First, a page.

For this homemade venison jerky recipe, I used LEM™ Products’ Mighty Bite® Dehydrator. This 10-tray (yes, 10 tray!) dehydrator is perfect for making big batches of jerky, dried fruit, fruit leather, homemade yogurt (yes, yogurt!) and everything in between. In fact, I just recently read a tip about using a dehydrator as a bread proofing box. Genius! My mother-in-law already has plans to use the LEM Mighty Bite Dehydrator over Thanksgiving weekend to make a huge batch of dried sweet potatoes for the dogs. At this rate, I’m pretty sure I just need to find a permanent spot on the countertop for the dehydrator! (LEM also makes a smaller, 5-tray model depending on your needs.)
I found the LEM Mighty Bite Dehydrator to be perfect for making this homemade venison jerky. I split the batch with my buddy (he supplied the venison, after all!), and let’s just say that our half of the jerky didn’t last very long. Jerky is actually surprisingly easy to make with a dehydrator! I did marinate the venison over night in a soy sauce/Worcestershire sauce combination, but that’s about it. The dehydrator itself uses a rear-mounted fan for faster drying times, and it was super quiet while it ran. (It takes between 3-5 hours to make jerky depending on the thickness of the meat.)
Homemade Venison Jerky Recipe
We’re all about making food ourselves (hence the food blog!) around here, and homemade jerky is an easy and delicious snack. And for you hunters out there, it’s always fun to know that you helped supply the venison for this homemade venison jerky recipe. My curling buddy is actually heading out hunting again this weekend, and he’s already asked to borrow our dehydrator. I told him I’m willing to share as long as some jerky comes back with it! (LEM also makes a high-quality meat grinder, and I’ve definitely got my eye on that one as a Christmas present! We had a burger recently with ground beef and ground bacon…woah. Bacon ground into a burger is delicious!)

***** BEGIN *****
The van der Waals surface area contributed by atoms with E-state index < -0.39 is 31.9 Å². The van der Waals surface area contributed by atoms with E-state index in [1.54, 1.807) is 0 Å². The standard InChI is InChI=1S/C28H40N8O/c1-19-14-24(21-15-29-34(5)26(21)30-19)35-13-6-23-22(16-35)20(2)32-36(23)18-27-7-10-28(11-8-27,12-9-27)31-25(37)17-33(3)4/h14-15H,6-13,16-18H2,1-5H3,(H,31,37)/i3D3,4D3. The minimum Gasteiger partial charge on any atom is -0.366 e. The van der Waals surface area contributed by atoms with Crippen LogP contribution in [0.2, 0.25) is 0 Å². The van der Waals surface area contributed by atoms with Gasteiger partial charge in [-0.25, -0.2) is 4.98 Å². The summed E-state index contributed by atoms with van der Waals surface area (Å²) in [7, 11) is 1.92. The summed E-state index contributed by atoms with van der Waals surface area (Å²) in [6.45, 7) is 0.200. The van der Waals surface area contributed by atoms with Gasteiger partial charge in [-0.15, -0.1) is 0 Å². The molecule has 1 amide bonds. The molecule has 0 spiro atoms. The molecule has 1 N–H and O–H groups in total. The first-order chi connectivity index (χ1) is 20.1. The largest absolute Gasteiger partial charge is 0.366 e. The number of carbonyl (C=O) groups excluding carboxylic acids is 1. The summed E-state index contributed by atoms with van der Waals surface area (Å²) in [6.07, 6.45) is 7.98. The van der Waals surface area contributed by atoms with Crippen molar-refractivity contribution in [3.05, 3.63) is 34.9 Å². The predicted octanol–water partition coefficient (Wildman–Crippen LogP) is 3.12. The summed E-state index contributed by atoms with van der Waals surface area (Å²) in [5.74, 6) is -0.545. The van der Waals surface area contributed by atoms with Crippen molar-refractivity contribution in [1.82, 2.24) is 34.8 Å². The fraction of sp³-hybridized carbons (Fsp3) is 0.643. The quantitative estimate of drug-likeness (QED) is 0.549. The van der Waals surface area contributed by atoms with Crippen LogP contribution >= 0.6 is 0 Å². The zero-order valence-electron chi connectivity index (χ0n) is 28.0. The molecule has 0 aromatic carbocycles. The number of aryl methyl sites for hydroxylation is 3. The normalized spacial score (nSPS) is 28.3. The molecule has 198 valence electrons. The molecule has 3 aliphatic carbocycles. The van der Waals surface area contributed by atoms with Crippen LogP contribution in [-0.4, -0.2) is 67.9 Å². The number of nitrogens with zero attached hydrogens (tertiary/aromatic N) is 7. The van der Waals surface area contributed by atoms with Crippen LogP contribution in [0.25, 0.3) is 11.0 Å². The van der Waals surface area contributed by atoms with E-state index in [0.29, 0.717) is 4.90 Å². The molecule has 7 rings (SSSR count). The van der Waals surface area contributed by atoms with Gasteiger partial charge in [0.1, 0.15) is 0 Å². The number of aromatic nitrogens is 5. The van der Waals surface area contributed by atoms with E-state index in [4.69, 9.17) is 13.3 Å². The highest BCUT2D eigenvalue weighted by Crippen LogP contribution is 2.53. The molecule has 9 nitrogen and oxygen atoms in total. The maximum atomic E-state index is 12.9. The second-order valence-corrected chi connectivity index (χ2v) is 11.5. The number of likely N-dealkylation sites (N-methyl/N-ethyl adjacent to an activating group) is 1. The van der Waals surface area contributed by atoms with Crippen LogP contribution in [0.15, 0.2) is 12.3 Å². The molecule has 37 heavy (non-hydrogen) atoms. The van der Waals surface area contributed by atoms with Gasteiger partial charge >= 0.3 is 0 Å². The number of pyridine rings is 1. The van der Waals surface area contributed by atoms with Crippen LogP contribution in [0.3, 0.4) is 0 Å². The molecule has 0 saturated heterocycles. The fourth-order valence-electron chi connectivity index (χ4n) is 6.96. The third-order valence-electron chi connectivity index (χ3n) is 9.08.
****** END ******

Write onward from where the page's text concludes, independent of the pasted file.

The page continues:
In the meantime, though, you can find me in the kitchen either making more of this homemade venison jerky or using that dehydrator to make all sorts of dried fruit snacks for Robbie! Cheers, friends!
If you like jerky, try this beef jerky recipe, too!
Homemade Venison Jerky
- 1½-2 pounds lean venison can substitute beef
- ½ cup soy sauce
- ¼ cup Worcestershire sauce
- ¼ cup apple cider vinegar
- 3 Tbsp pure maple syrup
- 2 tsp liquid smoke optional
- 2 Tbsp brown sugar
- 1 tsp kosher salt
- 1 tsp onion powder
- 1 tsp minced garlic
- 1 tsp red pepper flakes optional
- 1 Tbsp ground black pepper
- Trim any fat from venison and slice across the grain into thin (~¼”) strips; set aside. For a chewier jerky, cut meat with the grain. (Tip: Placing meat in freezer for 30 minutes prior to slicing will make it easier to slice thinly.)
- Using a large resealable plastic bag, add all remaining ingredients except for black pepper (soy sauce, Worcestershire sauce, vinegar, maple syrup, liquid smoke, brown sugar, salt, onion powder, garlic and red pepper flakes).
- Add venison and seal bag; refrigerate for 4-6 hours, or overnight.
- Preheat oven to 300°F. Remove venison from marinade and pat dry with paper towels. Place strips in a single layer on a large baking sheet. Bake for 10 minutes, or until internal temperature of meat reaches 160°F. (This step is recommended by the USDA to destroy any bacteria that might be present.)
- Transfer venison strips onto the dehydrator racks. (Tip: Space out strips so that they are not touching.) Sprinkle tops of strips with black pepper.
- Set dehydrator temperature to 150°F and dehydrate for 3-5 hours, or until a piece of jerky doesn’t show any signs of moisture when cut in half. (Finished jerky should be able to be bent without breaking.)